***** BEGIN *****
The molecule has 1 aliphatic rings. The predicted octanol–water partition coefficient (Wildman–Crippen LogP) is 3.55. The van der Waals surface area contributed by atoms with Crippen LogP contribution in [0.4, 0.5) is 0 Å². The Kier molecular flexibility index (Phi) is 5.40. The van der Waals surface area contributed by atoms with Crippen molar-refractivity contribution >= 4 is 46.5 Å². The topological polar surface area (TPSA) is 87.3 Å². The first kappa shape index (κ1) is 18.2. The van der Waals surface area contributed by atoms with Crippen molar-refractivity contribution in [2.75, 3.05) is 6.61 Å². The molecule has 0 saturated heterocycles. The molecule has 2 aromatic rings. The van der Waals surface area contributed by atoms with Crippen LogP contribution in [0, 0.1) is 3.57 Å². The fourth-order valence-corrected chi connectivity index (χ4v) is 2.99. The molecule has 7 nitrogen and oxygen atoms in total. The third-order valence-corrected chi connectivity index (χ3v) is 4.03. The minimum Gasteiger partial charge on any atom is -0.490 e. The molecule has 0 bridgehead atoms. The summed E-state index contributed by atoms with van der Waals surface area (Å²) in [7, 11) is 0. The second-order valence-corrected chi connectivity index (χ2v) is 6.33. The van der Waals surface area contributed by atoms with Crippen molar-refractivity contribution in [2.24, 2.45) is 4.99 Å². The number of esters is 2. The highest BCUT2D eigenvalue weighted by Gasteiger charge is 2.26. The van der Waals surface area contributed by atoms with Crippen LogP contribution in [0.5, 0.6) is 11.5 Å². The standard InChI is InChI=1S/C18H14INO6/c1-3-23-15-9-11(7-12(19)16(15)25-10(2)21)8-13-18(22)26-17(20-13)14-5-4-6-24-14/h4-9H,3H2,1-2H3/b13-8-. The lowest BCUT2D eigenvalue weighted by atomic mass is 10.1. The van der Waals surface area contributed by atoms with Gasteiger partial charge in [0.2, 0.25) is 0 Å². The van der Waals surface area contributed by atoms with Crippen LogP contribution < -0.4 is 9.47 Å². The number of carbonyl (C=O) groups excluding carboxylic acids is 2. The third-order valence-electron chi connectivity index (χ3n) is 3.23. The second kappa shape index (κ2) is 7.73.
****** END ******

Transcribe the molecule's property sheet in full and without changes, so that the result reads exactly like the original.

The molecule has 1 aliphatic rings. The predicted octanol–water partition coefficient (Wildman–Crippen LogP) is 3.55. The van der Waals surface area contributed by atoms with Crippen LogP contribution in [0.4, 0.5) is 0 Å². The Kier molecular flexibility index (Phi) is 5.40. The van der Waals surface area contributed by atoms with Crippen molar-refractivity contribution >= 4 is 46.5 Å². The topological polar surface area (TPSA) is 87.3 Å². The first kappa shape index (κ1) is 18.2. The van der Waals surface area contributed by atoms with Crippen molar-refractivity contribution in [2.75, 3.05) is 6.61 Å². The molecule has 0 saturated heterocycles. The molecule has 2 aromatic rings. The van der Waals surface area contributed by atoms with Crippen LogP contribution in [0, 0.1) is 3.57 Å². The fourth-order valence-corrected chi connectivity index (χ4v) is 2.99. The molecule has 7 nitrogen and oxygen atoms in total. The third-order valence-corrected chi connectivity index (χ3v) is 4.03. The minimum Gasteiger partial charge on any atom is -0.490 e. The molecule has 0 bridgehead atoms. The summed E-state index contributed by atoms with van der Waals surface area (Å²) in [7, 11) is 0. The second-order valence-corrected chi connectivity index (χ2v) is 6.33. The van der Waals surface area contributed by atoms with Crippen molar-refractivity contribution in [2.24, 2.45) is 4.99 Å². The number of esters is 2. The highest BCUT2D eigenvalue weighted by Gasteiger charge is 2.26. The van der Waals surface area contributed by atoms with Crippen LogP contribution in [0.5, 0.6) is 11.5 Å². The standard InChI is InChI=1S/C18H14INO6/c1-3-23-15-9-11(7-12(19)16(15)25-10(2)21)8-13-18(22)26-17(20-13)14-5-4-6-24-14/h4-9H,3H2,1-2H3/b13-8-. The lowest BCUT2D eigenvalue weighted by atomic mass is 10.1. The van der Waals surface area contributed by atoms with Gasteiger partial charge in [0.2, 0.25) is 0 Å². The van der Waals surface area contributed by atoms with Crippen LogP contribution < -0.4 is 9.47 Å². The number of carbonyl (C=O) groups excluding carboxylic acids is 2. The third-order valence-electron chi connectivity index (χ3n) is 3.23. The second kappa shape index (κ2) is 7.73.